Drawing Pysanky for Ukrainian Easter

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As Americans, we’ve always celebrated our Easter holiday toward the end of March or some time before April 24th. This year, the holiday arrived quite early, on March 27th.  It was a long weekend, so we headed to the Czech Republic and spent Easter getting spanked at Prague Castle.  We had a fantastic time, but I still felt a bit like we’d missed Easter once we returned to Germany.  We’ve spent many holidays separated from family, but we always cook up a feast on Easter Sunday, share the day with friends, and often decorate eggs, even when it’s just the two of us. Luckily, this year we had a second chance to celebrate the holiday when some friends invited us to participate in a traditional Ukrainian Easter, complete with decorating pysanky – Ukrainian Easter eggs.

Easter in Ukraine is celebrated on May 1st. The date is fixed according to the Orthodox Christian Church and is based on the ancient Julian calendar.  This differs from ours, which is not date-specific but rather is marked by the lunar cycle and always falls on the first Sunday after the full moon.  This typically occurs around March 21st.  So on Easter Sunday according to the Julian calendar, Travis and I eagerly hiked up the hill to our friends’ flat.

Before our arrival, our Ukrainian friends started their day on Easter by attending church, as per tradition.  Preparing their Easter meal in advance, they neatly arranged it in a basket and took it to church with them.  There, the food was blessed by a priest.

Traditional Ukrainian Easter baskets to be blessed by a priest
Ukrainian baskets filled with Easter foods line the steps at the church in town. They’re blessed by a priest before families return home to enjoy Easter supper. Photo courtesy of A.Yatsenko

By the time we arrived at their home at noon, the dining table was laid in readiness.

Laden with sweet and savory breads and platters of meat cutlets, the main platters were flanked with spreads like truffle butter, pesto sauce, and a homemade beet and horseradish spread that was quite mild.  I don’t care for horseradish, so I was surprised to find it unoffensive.  Travis, on the other hand, loves the stuff.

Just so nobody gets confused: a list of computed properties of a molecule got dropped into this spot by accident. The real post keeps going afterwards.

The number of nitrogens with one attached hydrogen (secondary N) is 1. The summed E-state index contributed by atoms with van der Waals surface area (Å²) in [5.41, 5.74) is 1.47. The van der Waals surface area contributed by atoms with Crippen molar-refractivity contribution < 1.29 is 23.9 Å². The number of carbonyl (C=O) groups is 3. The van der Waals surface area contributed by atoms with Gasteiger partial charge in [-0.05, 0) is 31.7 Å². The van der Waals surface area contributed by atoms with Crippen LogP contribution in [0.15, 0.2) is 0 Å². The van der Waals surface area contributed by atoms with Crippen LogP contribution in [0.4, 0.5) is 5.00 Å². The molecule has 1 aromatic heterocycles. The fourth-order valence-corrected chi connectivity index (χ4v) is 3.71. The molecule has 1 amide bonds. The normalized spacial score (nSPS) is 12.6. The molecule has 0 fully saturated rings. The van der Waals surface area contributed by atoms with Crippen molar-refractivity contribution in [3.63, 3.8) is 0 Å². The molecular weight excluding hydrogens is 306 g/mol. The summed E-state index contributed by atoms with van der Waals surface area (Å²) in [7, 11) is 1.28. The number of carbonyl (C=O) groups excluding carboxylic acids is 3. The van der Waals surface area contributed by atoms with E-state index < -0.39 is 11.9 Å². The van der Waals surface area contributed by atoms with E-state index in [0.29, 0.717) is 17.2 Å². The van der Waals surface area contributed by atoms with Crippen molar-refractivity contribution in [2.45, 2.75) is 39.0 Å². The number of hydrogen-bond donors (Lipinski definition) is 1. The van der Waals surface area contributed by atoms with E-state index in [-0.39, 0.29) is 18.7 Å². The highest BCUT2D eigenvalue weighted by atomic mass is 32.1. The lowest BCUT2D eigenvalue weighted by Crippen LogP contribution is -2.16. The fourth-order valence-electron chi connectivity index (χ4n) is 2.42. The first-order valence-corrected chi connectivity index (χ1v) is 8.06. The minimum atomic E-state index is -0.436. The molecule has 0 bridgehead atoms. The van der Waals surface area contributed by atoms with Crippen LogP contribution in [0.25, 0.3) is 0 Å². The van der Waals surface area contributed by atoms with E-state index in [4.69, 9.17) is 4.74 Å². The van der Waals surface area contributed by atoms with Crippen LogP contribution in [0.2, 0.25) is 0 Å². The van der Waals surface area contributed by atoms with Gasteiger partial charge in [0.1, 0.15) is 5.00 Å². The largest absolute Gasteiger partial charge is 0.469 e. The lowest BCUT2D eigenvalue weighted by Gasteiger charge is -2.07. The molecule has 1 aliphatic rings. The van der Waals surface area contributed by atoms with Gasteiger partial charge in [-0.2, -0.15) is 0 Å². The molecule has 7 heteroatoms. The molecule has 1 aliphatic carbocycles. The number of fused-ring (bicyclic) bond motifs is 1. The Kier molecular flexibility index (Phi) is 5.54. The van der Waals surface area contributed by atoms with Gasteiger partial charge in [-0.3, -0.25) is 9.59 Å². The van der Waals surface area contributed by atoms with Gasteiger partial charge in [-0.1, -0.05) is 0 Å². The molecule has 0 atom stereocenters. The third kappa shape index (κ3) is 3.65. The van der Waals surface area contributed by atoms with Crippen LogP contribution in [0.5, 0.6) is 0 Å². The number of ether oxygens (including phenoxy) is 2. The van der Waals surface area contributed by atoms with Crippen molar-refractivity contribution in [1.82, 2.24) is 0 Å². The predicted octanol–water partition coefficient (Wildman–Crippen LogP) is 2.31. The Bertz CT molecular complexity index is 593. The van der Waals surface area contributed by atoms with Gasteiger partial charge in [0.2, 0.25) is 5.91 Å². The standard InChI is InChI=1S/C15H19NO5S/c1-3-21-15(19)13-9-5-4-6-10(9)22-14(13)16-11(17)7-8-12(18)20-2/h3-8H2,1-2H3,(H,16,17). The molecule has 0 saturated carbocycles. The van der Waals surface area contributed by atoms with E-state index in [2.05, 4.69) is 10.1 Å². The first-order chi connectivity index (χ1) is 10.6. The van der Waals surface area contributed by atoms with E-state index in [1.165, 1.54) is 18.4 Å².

Our Ukrainian hosts prepare a beautiful Easter lunch to share with us.

My favorite part – besides stuffing ourselves silly – was peeling the scrumptious but painfully tiny quail eggs included for the occasion.

It takes forever to peel a single quail egg!

Typical Easter sweet cakes are shaped like lambs and dusted with sugar.  The small yellow and brown eggs are quail eggs.

After we’d enjoyed our lunch, it was time for our first attempt at making pysanky – Ukrainian Easter eggs.  Not at all like our easy American “just-dip-the-egg-in-dye” technique, pysanky are made with melted wax and pigments.  It’s truly an art that requires considerable skill.

Also unlike American Easter eggs which are hard boiled, you’ll want to use empty egg shells and prepare them in advance.  For ours, Travis had used a syringe with a fine-tipped needle to poke a hole in each end of our flat of eggs to suck out the contents.  With painstaking patience, he then flushed each with alcohol and let them air dry.

Except for the possibility of being crushed, the completed eggs don’t have an expiration date.  They can be used to adorn Christmas trees, window sashes, or spring shrubbery during the Easter holiday for years to come.

An experienced egg decorator, the Angler and M’s daughter starts decorating her egg while we’re still letting the instructions soak in.

Easter is celebrated on May 1st in Ukraine. Learn what you need to make beautiful pysanky – traditional Ukrainian Easter eggs.

The basic tools you’ll need are your hollowed out eggs, beeswax, a candle to melt the wax, and a special pickax-shaped tool used to “draw” on the egg with the melted wax.

Laying out the tools before us, our friends explained the technique.

Cutting off a small chunk of beeswax, they showed us how to place it into the top of the bizarre pickax-shaped painting tool and hold the narrow bottom portion of the tool over the candle flame.  After a few seconds, the wax began to melt.